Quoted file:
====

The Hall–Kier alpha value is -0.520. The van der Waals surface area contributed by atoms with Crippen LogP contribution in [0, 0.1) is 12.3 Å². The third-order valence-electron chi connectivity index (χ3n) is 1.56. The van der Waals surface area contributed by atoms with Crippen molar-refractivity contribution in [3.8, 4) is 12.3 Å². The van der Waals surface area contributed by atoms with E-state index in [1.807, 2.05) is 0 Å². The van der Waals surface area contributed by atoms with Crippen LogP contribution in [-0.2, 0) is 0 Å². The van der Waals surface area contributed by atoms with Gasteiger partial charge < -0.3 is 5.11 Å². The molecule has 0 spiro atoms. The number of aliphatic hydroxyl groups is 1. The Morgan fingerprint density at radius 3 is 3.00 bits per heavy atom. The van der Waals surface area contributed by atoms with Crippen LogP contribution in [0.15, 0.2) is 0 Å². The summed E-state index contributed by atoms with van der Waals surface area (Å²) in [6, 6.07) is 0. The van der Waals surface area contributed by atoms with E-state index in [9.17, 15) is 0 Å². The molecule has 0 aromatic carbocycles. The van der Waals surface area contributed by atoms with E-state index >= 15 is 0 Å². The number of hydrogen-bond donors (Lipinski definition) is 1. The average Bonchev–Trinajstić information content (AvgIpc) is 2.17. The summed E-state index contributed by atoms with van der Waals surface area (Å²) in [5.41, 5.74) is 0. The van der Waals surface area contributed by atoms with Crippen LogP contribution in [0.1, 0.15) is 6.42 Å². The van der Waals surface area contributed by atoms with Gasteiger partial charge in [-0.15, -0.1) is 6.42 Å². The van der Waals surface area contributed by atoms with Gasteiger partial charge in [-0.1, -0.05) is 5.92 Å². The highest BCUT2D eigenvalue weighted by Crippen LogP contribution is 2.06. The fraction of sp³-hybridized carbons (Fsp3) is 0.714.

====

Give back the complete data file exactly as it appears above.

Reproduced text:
The Hall–Kier alpha value is -0.520. The van der Waals surface area contributed by atoms with Crippen LogP contribution in [0, 0.1) is 12.3 Å². The third-order valence-electron chi connectivity index (χ3n) is 1.56. The van der Waals surface area contributed by atoms with Crippen molar-refractivity contribution in [3.8, 4) is 12.3 Å². The van der Waals surface area contributed by atoms with E-state index in [1.807, 2.05) is 0 Å². The van der Waals surface area contributed by atoms with Crippen LogP contribution in [-0.2, 0) is 0 Å². The van der Waals surface area contributed by atoms with Gasteiger partial charge < -0.3 is 5.11 Å². The molecule has 0 spiro atoms. The number of aliphatic hydroxyl groups is 1. The Morgan fingerprint density at radius 3 is 3.00 bits per heavy atom. The van der Waals surface area contributed by atoms with Crippen LogP contribution in [0.15, 0.2) is 0 Å². The summed E-state index contributed by atoms with van der Waals surface area (Å²) in [6, 6.07) is 0. The van der Waals surface area contributed by atoms with E-state index in [9.17, 15) is 0 Å². The molecule has 0 aromatic carbocycles. The van der Waals surface area contributed by atoms with E-state index >= 15 is 0 Å². The number of hydrogen-bond donors (Lipinski definition) is 1. The average Bonchev–Trinajstić information content (AvgIpc) is 2.17. The summed E-state index contributed by atoms with van der Waals surface area (Å²) in [5.41, 5.74) is 0. The van der Waals surface area contributed by atoms with Crippen LogP contribution in [0.1, 0.15) is 6.42 Å². The van der Waals surface area contributed by atoms with Gasteiger partial charge in [-0.15, -0.1) is 6.42 Å². The van der Waals surface area contributed by atoms with Gasteiger partial charge in [-0.1, -0.05) is 5.92 Å². The highest BCUT2D eigenvalue weighted by Crippen LogP contribution is 2.06. The fraction of sp³-hybridized carbons (Fsp3) is 0.714.